Gov. Rick Snyder has released his emails in connection to the Flint Water Crisis.
Gov. Snyder said during his State of the State that he would release his 2014 and 2015 emails that were related to the water crisis in Flint.
There is already controversy. Democrats are saying tonight, it's not enough. the governor needs to release the e-mails from 2013.
The emails, which are heavily redacted at times, came in a PDF file that is 274 pages long. They are included below. If it is not displaying correctly, Click here to read the emails for yourself.
An email from Sept. 25, 2015 from Chief of Staff Dennis Muchmore to Snyder pointed to former state treasurer Andy Dillon.
"I can't figure out why the state is responsible expect that Dillon did make the ultimate decision so we're not able to avoid the subject."
In city of Flint's press release April 25, 2014, it said that Michael Glasgow has worked in the laboratory at the city of Flint water service center. According to the release, he had run “countless tests on our drinking water to ensure its safety for public use."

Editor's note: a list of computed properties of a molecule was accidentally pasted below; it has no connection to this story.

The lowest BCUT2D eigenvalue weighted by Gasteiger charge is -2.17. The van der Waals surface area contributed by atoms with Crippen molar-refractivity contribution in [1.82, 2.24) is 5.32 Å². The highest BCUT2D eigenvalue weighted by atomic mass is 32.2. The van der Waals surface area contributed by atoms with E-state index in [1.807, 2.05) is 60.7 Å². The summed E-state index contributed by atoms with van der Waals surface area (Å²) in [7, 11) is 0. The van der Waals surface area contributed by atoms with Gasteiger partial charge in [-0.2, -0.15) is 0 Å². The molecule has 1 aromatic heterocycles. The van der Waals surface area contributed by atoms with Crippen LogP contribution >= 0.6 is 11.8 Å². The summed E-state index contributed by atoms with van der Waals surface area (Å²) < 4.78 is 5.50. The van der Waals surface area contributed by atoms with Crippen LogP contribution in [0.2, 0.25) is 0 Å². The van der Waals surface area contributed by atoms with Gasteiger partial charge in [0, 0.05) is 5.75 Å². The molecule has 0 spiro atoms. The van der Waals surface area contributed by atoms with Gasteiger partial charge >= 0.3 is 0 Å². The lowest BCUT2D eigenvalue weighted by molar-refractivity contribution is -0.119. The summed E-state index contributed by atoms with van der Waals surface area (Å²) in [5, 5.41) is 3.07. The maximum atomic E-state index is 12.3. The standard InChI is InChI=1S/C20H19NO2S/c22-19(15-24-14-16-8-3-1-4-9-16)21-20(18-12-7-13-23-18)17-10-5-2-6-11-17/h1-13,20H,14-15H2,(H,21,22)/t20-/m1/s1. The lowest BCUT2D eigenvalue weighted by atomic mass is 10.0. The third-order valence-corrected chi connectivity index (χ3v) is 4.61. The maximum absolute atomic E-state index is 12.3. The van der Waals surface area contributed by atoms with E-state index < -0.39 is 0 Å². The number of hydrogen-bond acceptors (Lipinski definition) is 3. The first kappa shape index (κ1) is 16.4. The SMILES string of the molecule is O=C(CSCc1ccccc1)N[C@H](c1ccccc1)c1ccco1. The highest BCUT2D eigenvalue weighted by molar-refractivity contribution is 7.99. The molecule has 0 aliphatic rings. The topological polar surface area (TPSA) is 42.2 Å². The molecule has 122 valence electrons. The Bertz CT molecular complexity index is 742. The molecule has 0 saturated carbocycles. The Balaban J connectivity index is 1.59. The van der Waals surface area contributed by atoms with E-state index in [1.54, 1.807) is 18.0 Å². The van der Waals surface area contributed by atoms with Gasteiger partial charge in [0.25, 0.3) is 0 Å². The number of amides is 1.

Michael Prysby of the Michigan DEQ Office of Drinking Water verified that “The quality of the water being putout meets all of our drinking water standards and Flint water is safe to drink.”
Also in that release, then-Mayor Dayne Walling also said the water was fine to drink.
“It’s good regular, good, pure drinking water and it’s right in our backyard,” he said at the time. “This is the first step in the right direction for Flint as we take this monumental step forward in controlling the future of our community’s most precious resource.”
In an email dated February 1, 2015 from his deputy press secretary the governor was told about a planned event in flint to tout a $2 million grant and it gave the governor a heads-up about the quote -
In October 2014, Governor Snyder received a briefing from DEQ that explained Flint's pipe problems. The briefing was in response to boil orders that had been issued in August and September 2014. According to the briefing, 20% of the city was included. However, the briefing also included information that the city's water distribution system suffered from infrastructure issues.